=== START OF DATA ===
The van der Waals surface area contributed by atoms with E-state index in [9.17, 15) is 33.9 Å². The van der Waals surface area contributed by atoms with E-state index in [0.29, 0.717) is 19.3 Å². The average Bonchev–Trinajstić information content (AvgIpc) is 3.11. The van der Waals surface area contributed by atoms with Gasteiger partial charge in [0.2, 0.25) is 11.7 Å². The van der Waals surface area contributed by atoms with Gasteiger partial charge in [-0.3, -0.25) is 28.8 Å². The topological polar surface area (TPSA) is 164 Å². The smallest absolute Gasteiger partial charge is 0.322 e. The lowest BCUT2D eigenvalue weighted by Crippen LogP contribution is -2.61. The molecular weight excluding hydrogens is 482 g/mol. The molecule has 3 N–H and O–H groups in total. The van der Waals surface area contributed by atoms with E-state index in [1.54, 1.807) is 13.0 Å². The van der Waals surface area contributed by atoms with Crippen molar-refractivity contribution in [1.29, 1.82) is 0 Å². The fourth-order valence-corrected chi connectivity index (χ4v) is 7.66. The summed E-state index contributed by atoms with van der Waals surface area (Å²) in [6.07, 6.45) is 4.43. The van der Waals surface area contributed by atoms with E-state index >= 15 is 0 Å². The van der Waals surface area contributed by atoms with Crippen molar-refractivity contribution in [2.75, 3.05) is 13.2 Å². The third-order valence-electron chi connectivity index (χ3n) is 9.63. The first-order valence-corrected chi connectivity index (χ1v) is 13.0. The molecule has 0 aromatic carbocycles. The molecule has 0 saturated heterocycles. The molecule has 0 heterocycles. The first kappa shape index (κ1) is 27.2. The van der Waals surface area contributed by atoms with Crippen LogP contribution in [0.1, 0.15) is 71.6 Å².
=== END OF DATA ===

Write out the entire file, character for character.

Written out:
The van der Waals surface area contributed by atoms with E-state index in [9.17, 15) is 33.9 Å². The van der Waals surface area contributed by atoms with E-state index in [0.29, 0.717) is 19.3 Å². The average Bonchev–Trinajstić information content (AvgIpc) is 3.11. The van der Waals surface area contributed by atoms with Gasteiger partial charge in [0.2, 0.25) is 11.7 Å². The van der Waals surface area contributed by atoms with Gasteiger partial charge in [-0.3, -0.25) is 28.8 Å². The topological polar surface area (TPSA) is 164 Å². The smallest absolute Gasteiger partial charge is 0.322 e. The lowest BCUT2D eigenvalue weighted by Crippen LogP contribution is -2.61. The molecular weight excluding hydrogens is 482 g/mol. The molecule has 3 N–H and O–H groups in total. The van der Waals surface area contributed by atoms with E-state index in [1.54, 1.807) is 13.0 Å². The van der Waals surface area contributed by atoms with Crippen molar-refractivity contribution in [1.29, 1.82) is 0 Å². The fourth-order valence-corrected chi connectivity index (χ4v) is 7.66. The summed E-state index contributed by atoms with van der Waals surface area (Å²) in [6.07, 6.45) is 4.43. The van der Waals surface area contributed by atoms with E-state index >= 15 is 0 Å². The van der Waals surface area contributed by atoms with Crippen molar-refractivity contribution in [2.75, 3.05) is 13.2 Å². The third-order valence-electron chi connectivity index (χ3n) is 9.63. The first-order valence-corrected chi connectivity index (χ1v) is 13.0. The molecule has 0 aromatic carbocycles. The molecule has 0 saturated heterocycles. The molecule has 0 heterocycles. The first kappa shape index (κ1) is 27.2. The van der Waals surface area contributed by atoms with Crippen LogP contribution in [0.1, 0.15) is 71.6 Å².